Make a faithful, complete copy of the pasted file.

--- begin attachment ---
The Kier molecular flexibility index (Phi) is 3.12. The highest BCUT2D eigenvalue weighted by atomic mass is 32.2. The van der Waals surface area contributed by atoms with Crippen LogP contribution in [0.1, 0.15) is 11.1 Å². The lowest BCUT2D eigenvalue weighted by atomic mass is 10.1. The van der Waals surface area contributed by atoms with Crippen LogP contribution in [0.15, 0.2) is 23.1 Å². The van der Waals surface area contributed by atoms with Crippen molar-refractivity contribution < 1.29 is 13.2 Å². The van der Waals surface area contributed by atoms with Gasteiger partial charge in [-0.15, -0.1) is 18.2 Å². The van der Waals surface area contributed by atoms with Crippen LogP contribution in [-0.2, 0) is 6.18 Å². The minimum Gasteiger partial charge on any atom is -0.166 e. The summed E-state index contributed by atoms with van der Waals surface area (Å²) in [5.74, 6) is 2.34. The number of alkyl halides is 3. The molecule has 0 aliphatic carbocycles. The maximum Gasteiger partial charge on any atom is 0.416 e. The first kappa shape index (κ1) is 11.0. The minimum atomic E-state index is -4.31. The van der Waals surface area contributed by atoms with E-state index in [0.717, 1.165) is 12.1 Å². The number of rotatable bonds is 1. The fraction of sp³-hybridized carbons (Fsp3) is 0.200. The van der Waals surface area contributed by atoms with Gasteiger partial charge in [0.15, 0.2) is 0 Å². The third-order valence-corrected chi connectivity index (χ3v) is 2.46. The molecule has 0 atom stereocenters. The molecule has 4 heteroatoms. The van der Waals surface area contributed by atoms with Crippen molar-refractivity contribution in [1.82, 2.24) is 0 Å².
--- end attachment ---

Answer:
The Kier molecular flexibility index (Phi) is 3.12. The highest BCUT2D eigenvalue weighted by atomic mass is 32.2. The van der Waals surface area contributed by atoms with Crippen LogP contribution in [0.1, 0.15) is 11.1 Å². The lowest BCUT2D eigenvalue weighted by atomic mass is 10.1. The van der Waals surface area contributed by atoms with Crippen LogP contribution in [0.15, 0.2) is 23.1 Å². The van der Waals surface area contributed by atoms with Crippen molar-refractivity contribution < 1.29 is 13.2 Å². The van der Waals surface area contributed by atoms with Gasteiger partial charge in [-0.15, -0.1) is 18.2 Å². The van der Waals surface area contributed by atoms with Crippen LogP contribution in [-0.2, 0) is 6.18 Å². The minimum Gasteiger partial charge on any atom is -0.166 e. The summed E-state index contributed by atoms with van der Waals surface area (Å²) in [5.74, 6) is 2.34. The number of alkyl halides is 3. The molecule has 0 aliphatic carbocycles. The maximum Gasteiger partial charge on any atom is 0.416 e. The first kappa shape index (κ1) is 11.0. The minimum atomic E-state index is -4.31. The van der Waals surface area contributed by atoms with E-state index in [0.717, 1.165) is 12.1 Å². The number of rotatable bonds is 1. The fraction of sp³-hybridized carbons (Fsp3) is 0.200. The van der Waals surface area contributed by atoms with Gasteiger partial charge in [0.15, 0.2) is 0 Å². The third-order valence-corrected chi connectivity index (χ3v) is 2.46. The molecule has 0 atom stereocenters. The molecule has 4 heteroatoms. The van der Waals surface area contributed by atoms with Crippen molar-refractivity contribution in [1.82, 2.24) is 0 Å².